Idling Diaries: Part 2

Lael Goodman, our environmental justice program manager, shares her experience reporting truck and bus idling in North Brooklyn via the city’s Idling Complaint System.

After “practice” experiences recording idling trucks and buses in North Brooklyn, I was determined to learn from my mistakes. I hit the streets with a renewed fervor to successfully document idling in North Brooklyn, submit my complaint to the city’s Department of Environmental Protection, and (hopefully!) get paid for my efforts.  

My target was a shuttle bus idling outside the Bedford Avenue L-train entrance. I first did a mental assessment to make sure the shuttle bus qualified. There seemed to be seats for at least 15 passengers but I couldn’t see any passengers through the windows. Additionally, no passengers were entering or exiting the vehicle and the temperature outside was a balmy 60° F. It seemed to fit all the criteria for a successful idling complaint — I hit record.

This was by far the easiest of my documentation sessions. The hustle and bustle of Bedford Avenue rendered my filming much less conspicuous. While I recorded, I brainstormed several elaborate cover stories should the bus driver confront me: I was meeting a friend to take the L into Union Square to eat at the Nutella café; my husband was getting a blueberry bagel with cream cheese at nearby Bagelsmith; or I was waiting on a Lyft and was watching it slowly wind its way through the streets on my cellphone.

Three minutes passed quickly, and I continued my walk to work. It was then I realized that I had forgotten to take any photos. At the Idle Ca$h: Combatting Truck Idling workshop, I had learned that while video documentation is important, photo evidence is also vital. Videos can have technical issues, especially with large file sizes. Luckily, I also learned that you can take video stills to serve as photographic evidence. Once at the office, I took some screenshots and got ready to make my first submission.

Submitting a Complaint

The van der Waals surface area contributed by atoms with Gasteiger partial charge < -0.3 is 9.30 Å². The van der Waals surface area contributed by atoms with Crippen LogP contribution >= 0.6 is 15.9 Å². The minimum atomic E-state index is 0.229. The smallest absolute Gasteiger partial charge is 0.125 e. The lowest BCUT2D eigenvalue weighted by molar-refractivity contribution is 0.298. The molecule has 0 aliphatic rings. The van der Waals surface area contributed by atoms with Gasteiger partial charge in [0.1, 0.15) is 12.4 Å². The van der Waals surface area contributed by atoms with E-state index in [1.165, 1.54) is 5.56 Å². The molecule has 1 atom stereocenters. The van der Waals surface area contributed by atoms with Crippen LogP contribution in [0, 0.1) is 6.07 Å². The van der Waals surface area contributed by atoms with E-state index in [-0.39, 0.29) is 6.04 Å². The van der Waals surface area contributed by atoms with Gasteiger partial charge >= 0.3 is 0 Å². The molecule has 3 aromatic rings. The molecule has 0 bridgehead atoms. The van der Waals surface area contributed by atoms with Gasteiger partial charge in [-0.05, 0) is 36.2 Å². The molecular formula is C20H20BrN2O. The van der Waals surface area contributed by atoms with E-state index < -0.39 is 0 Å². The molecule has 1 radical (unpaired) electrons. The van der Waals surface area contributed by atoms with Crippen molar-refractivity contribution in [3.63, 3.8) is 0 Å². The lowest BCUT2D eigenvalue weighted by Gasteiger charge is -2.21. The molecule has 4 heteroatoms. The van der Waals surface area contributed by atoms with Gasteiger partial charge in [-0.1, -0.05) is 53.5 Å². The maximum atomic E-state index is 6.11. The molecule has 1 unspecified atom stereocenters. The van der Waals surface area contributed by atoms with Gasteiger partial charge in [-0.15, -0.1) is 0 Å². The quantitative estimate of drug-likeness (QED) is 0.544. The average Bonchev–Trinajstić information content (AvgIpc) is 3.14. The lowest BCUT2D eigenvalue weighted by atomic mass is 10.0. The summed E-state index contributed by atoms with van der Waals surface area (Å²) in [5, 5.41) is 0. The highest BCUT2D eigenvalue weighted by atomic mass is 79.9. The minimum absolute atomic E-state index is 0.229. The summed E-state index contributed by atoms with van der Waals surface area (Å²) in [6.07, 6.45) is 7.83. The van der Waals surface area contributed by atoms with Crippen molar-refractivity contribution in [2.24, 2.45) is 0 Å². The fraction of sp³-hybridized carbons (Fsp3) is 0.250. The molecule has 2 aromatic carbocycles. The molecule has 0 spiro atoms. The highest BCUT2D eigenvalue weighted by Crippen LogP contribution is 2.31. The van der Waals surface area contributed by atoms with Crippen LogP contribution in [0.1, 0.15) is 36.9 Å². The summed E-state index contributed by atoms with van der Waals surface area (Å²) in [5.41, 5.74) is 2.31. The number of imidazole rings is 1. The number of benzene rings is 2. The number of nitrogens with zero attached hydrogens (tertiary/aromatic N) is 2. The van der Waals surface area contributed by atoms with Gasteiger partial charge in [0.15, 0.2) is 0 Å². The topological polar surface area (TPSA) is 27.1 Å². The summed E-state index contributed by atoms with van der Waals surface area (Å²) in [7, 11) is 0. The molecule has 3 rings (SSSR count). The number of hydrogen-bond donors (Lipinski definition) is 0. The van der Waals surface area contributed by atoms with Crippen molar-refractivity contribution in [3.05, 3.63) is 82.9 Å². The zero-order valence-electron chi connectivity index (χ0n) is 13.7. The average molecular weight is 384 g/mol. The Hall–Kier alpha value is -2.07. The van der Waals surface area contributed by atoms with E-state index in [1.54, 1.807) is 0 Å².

I created an account at the NYC Department of Environmental Protection portal. I answered some basic questions that were designed to determine whether the vehicle was eligible to be reported, and then my contact information. Using the DOT number I found on the vehicle, I looked up some details on the company that I was reporting. I then typed up all the details that I had already submitted (such as location of the incident, license plate, etc) into a written statement.

Because I did not want to be responsible for showing up in court at a future, unknown date, I said I would not be able to attend a court meeting. Instead, I filled out a Citizen’s Air Complaint Affidavit which was provided on the site. I was able to save all the information I had filled out on previous screens to return to later. I then printed out the affidavit to be notarized. Once notarized, I submitted the complaint through the website. After just a moment, I received a confirmation email and was assigned a complaint number.

About two weeks later, I received an email stating, “The complaint and related supporting documentation package is accepted and the assigned citizen’s complaint number is [omitted]. A summons will be written by a New York City Department of Environmental Protection (DEP) air pollution inspector. Information related to summons’s number, hearing date and instructions will be sent in a separate correspondence.”

I have yet to receive that information, but for now my work is done. Soon it will be up to others to bring the company to justice.